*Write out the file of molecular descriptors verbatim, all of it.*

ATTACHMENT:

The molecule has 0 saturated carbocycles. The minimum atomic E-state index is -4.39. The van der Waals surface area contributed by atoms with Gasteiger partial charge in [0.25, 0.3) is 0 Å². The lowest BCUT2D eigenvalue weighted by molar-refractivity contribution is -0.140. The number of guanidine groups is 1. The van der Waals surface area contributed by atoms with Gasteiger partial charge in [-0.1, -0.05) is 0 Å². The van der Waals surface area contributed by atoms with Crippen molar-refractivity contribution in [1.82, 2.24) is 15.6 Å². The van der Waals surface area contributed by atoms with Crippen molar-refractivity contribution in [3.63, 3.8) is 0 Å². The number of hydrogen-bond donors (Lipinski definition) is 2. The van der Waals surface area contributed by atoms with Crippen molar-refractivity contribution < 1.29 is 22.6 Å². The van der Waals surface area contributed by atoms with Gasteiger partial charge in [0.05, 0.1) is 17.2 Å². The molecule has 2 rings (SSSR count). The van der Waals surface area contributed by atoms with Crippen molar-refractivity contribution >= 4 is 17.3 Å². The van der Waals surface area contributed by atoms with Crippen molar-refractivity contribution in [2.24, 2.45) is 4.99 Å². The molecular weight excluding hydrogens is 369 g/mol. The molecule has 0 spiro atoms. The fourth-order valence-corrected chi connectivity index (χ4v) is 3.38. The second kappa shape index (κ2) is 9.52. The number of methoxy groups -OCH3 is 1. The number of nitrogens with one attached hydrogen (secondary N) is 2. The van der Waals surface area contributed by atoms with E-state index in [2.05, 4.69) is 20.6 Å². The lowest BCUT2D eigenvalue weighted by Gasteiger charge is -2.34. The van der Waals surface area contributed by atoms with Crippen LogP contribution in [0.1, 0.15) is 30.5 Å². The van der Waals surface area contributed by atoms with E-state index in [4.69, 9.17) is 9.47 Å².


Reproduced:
The molecule has 0 saturated carbocycles. The minimum atomic E-state index is -4.39. The van der Waals surface area contributed by atoms with Gasteiger partial charge in [0.25, 0.3) is 0 Å². The lowest BCUT2D eigenvalue weighted by molar-refractivity contribution is -0.140. The number of guanidine groups is 1. The van der Waals surface area contributed by atoms with Gasteiger partial charge in [-0.1, -0.05) is 0 Å². The van der Waals surface area contributed by atoms with Crippen molar-refractivity contribution in [1.82, 2.24) is 15.6 Å². The van der Waals surface area contributed by atoms with Crippen molar-refractivity contribution in [3.63, 3.8) is 0 Å². The number of hydrogen-bond donors (Lipinski definition) is 2. The van der Waals surface area contributed by atoms with Crippen molar-refractivity contribution < 1.29 is 22.6 Å². The van der Waals surface area contributed by atoms with Gasteiger partial charge in [0.05, 0.1) is 17.2 Å². The molecule has 2 rings (SSSR count). The van der Waals surface area contributed by atoms with Crippen molar-refractivity contribution >= 4 is 17.3 Å². The van der Waals surface area contributed by atoms with Crippen molar-refractivity contribution in [2.24, 2.45) is 4.99 Å². The molecular weight excluding hydrogens is 369 g/mol. The molecule has 0 spiro atoms. The fourth-order valence-corrected chi connectivity index (χ4v) is 3.38. The second kappa shape index (κ2) is 9.52. The number of methoxy groups -OCH3 is 1. The number of nitrogens with one attached hydrogen (secondary N) is 2. The van der Waals surface area contributed by atoms with E-state index in [2.05, 4.69) is 20.6 Å². The lowest BCUT2D eigenvalue weighted by Gasteiger charge is -2.34. The van der Waals surface area contributed by atoms with Crippen LogP contribution in [0.1, 0.15) is 30.5 Å². The van der Waals surface area contributed by atoms with E-state index in [4.69, 9.17) is 9.47 Å².